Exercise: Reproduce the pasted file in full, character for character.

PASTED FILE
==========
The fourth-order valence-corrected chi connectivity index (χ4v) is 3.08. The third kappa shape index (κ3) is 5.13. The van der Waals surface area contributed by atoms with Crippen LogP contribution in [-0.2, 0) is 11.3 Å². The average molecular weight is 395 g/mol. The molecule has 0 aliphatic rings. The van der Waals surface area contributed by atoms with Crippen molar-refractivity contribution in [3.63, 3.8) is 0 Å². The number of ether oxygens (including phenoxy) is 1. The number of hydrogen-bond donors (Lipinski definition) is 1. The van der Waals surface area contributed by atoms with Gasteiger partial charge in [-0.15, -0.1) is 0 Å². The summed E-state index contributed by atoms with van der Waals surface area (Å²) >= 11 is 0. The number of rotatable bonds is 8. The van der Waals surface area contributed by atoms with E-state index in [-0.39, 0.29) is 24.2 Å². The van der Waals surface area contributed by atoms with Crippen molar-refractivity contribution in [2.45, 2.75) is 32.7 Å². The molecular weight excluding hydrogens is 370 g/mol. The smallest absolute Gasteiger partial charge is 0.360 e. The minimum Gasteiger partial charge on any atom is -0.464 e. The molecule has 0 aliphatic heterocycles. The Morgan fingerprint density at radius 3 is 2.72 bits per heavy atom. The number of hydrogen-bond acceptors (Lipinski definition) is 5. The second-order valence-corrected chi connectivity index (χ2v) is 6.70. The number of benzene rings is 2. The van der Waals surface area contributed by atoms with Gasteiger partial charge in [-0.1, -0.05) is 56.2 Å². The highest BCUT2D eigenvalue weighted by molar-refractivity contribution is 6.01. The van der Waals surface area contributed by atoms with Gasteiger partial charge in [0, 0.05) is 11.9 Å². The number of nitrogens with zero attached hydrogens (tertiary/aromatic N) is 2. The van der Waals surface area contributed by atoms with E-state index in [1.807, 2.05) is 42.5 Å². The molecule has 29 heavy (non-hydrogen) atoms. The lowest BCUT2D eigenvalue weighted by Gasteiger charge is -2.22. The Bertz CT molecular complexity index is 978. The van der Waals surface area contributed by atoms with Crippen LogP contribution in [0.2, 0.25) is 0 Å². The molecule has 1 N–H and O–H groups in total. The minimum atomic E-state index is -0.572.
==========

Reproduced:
The fourth-order valence-corrected chi connectivity index (χ4v) is 3.08. The third kappa shape index (κ3) is 5.13. The van der Waals surface area contributed by atoms with Crippen LogP contribution in [-0.2, 0) is 11.3 Å². The average molecular weight is 395 g/mol. The molecule has 0 aliphatic rings. The van der Waals surface area contributed by atoms with Crippen molar-refractivity contribution in [3.63, 3.8) is 0 Å². The number of ether oxygens (including phenoxy) is 1. The number of hydrogen-bond donors (Lipinski definition) is 1. The van der Waals surface area contributed by atoms with Gasteiger partial charge in [-0.15, -0.1) is 0 Å². The summed E-state index contributed by atoms with van der Waals surface area (Å²) >= 11 is 0. The number of rotatable bonds is 8. The van der Waals surface area contributed by atoms with E-state index in [-0.39, 0.29) is 24.2 Å². The van der Waals surface area contributed by atoms with Crippen molar-refractivity contribution in [2.45, 2.75) is 32.7 Å². The molecular weight excluding hydrogens is 370 g/mol. The smallest absolute Gasteiger partial charge is 0.360 e. The minimum Gasteiger partial charge on any atom is -0.464 e. The molecule has 0 aliphatic heterocycles. The Morgan fingerprint density at radius 3 is 2.72 bits per heavy atom. The number of hydrogen-bond acceptors (Lipinski definition) is 5. The second-order valence-corrected chi connectivity index (χ2v) is 6.70. The number of benzene rings is 2. The van der Waals surface area contributed by atoms with Gasteiger partial charge in [-0.1, -0.05) is 56.2 Å². The highest BCUT2D eigenvalue weighted by molar-refractivity contribution is 6.01. The van der Waals surface area contributed by atoms with Gasteiger partial charge in [0, 0.05) is 11.9 Å². The number of nitrogens with zero attached hydrogens (tertiary/aromatic N) is 2. The van der Waals surface area contributed by atoms with E-state index in [1.807, 2.05) is 42.5 Å². The molecule has 29 heavy (non-hydrogen) atoms. The lowest BCUT2D eigenvalue weighted by Gasteiger charge is -2.22. The Bertz CT molecular complexity index is 978. The van der Waals surface area contributed by atoms with Crippen LogP contribution in [0.2, 0.25) is 0 Å². The molecule has 1 N–H and O–H groups in total. The minimum atomic E-state index is -0.572.